President Hassan Rohani addressed the current unrest in Iran for the first time Sunday, saying that people have the right to protest their government but that it should not end in violence. He also blasted U.S. President Donald Trump, saying "those who called Iranians terrorists have no business sympathizing with our nation"
Rouhani was quoted by Mehr news agency as telling his cabinet: "Iranians understand the sensitive situation of Iran and region and will act based on their national interests."
Meanwhile, police in Tehran fired water cannon on Sunday to try to disperse demonstrators gathering in Ferdowsi Square in the center of the capital, according to video footage posted on social media.
Now, people of #Tehran are protesting in South Karegar street while anti-riot police uses water cannon against them. Protests against corrupted Shia clerics and authorities of Islamic regime of Iran. #IranProtests pic.twitter.com/agoXErvAMU— Babak Taghvaee (@BabakTaghvaee) December 31, 2017
#Basij militia & anti-riot unit of Police attacked protesters in #RevolutionSquare of #Tehran. Protests against corrupted Shia clerics and authorities of Islamic regime of Iran. #IranProtests pic.twitter.com/K5OYRt8bHe— Babak Taghvaee (@BabakTaghvaee) December 31, 2017
Video posted online also showed a clash between protesters and police in the city of Khoramdareh in Zanjan province in the country's northwest. There were also reports of protests in Sanandaj and Kermanshah cities in western Iran.
Reuters was unable immediately to verify the footage.
Iran warned of a tough crackdown on Sunday against demonstrators who pose one of the most audacious challenges to its clerical leaders since nationwide pro-reform unrest jolted the Islamist theocracy in 2009.
During these protests we are witness to anti-Khamenei slogan that we haven't heard for some years: Khamenei is a murderer, his rule is annulled pic.twitter.com/H9KAo8BQuw— ShiaPulse (@ShiaPulse) December 31, 2017
Tens of thousands of people have protested across the country since Thursday against the Islamic Republic's unelected clerical elite and Iranian foreign policy in the region. They have also chanted slogans in support of political prisoners.
Demonstrators initially vented their anger over economic hardships and alleged corruption but they have also begun to call on Supreme Leader Ayatollah Ali Khamenei to step down.
The government said it would temporarily restrict access to the Telegram and Instagram messaging apps, state television quoted an informed source as saying.
Official statement of Iran's Islamic regime media about blockage of #Telegram messaging service and #Instagram due to security reasons. Successfully people have bypassed blockage of #Telegram using special capability provided by #PavelDurov . #IranProtests pic.twitter.com/j3wbzZhjPU— Babak Taghvaee (@BabakTaghvaee) December 31, 2017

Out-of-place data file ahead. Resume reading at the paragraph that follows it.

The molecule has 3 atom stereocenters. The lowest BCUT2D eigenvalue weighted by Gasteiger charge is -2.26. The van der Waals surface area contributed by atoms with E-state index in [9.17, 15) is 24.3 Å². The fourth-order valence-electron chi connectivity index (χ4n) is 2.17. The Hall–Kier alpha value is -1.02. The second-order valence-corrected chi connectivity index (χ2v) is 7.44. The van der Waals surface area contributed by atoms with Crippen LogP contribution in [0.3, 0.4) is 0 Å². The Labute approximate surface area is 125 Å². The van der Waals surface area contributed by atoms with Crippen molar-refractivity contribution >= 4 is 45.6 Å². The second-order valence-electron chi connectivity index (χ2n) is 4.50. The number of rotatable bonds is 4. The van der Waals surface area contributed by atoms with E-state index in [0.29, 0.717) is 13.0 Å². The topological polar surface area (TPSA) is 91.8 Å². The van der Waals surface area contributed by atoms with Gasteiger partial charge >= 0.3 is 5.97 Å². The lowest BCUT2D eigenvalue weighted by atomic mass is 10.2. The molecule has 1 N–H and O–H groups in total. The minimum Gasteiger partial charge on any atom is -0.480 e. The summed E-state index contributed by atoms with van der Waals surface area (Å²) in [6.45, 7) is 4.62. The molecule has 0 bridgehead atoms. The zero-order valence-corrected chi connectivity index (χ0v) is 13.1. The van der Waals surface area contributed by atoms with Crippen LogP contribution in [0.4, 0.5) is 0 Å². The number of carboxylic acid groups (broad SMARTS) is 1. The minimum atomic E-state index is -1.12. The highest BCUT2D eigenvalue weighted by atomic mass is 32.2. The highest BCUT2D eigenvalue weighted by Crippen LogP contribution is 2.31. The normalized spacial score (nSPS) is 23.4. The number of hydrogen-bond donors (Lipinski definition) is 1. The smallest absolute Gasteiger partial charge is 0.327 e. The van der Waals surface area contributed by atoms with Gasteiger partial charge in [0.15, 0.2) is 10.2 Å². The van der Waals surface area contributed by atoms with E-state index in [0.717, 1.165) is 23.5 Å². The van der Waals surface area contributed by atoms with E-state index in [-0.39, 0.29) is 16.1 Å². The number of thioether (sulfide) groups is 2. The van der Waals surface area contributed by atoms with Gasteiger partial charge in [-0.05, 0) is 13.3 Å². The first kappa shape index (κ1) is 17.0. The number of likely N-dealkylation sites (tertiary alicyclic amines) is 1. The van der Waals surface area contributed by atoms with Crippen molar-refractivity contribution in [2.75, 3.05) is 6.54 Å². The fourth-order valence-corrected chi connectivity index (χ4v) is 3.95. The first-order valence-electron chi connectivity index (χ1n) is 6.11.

Facebook itself has been banned in Iran since protests against the disputed 2009 re-election of hard-line President Mahmoud Ahmadinejad. However, some in Iran access it and other banned websites using virtual private networks.
Meanwhile, authorities acknowledged the first fatalities in the protests in Doroud, a city some 325 kilometers (200 miles) southwest of Tehran in Iran's western Lorestan province. Protesters had gathered for an unauthorized rally that lasted into the night Saturday, said Habibollah Khojastepour, the security deputy of Lorestan's governor. The two protesters were killed in clashes at the rally, he said.
"The gathering was to be ended peacefully, but due to the presence of the (agitators), unfortunately, this happened," Khojastepour said.
He did not offer a cause of death for the two protesters, but said "no bullets were shot from police and security forces at the people."
However, the reformist Etemad newspaper quoted Hamid Reza Kazemi, a lawmaker from Lorestan, confirming police fired shots in the clashes.
Video from earlier days posted on social media showed people chanting: "Mullahs, have some shame, leave the country alone."
'Long live Shah'
The demonstrators also shouted: "Reza Shah, bless your soul". Such calls are evidence of a deep level of anger and break a taboo. The king ruled Iran from 1925 to 1941 and his Pahlavi dynasty was overthrown in a revolution in 1979 by Ayatollah Ruhollah Khomeini, the Islamic Republic's first leader.
The protests are the biggest since unrest in 2009 that followed the disputed re-election of then-President Mahmoud Ahmadinejad.
Demonstrators denounce high prices, corruption and mismanagement. Unemployment stood at 12.4 percent in this fiscal year, up 1.4 points from the previous year. About 3.2 million Iranians are jobless, out of a total population of 80 million.
The demonstrations are particularly troublesome for Rouhani's government because he was elected on a promise to guarantee rights to freedom of expression and assembly.
His main achievement is a deal in 2015 with world powers that curbed Iran's nuclear program in return for a lifting of most international sanctions. But it is yet to bring the economic benefits the government promised.
"Those who damage public property, violate law and order and create unrest are responsible for their actions and should pay the price," state media quoted Interior Minister Abdolreza Rahmani Fazli as saying.
Ali Asghar Naserbakht, deputy governor of Tehran province, was quoted as saying by ILNA news agency that 200 protesters had been arrested on Saturday.
Videos posted on social media showed families gathering in front of Evin Prison in Tehran, asking for information about relatives arrested in recent days.
Want to enjoy 'Zen' reading - with no ads and just the article? Subscribe todaySubscribe now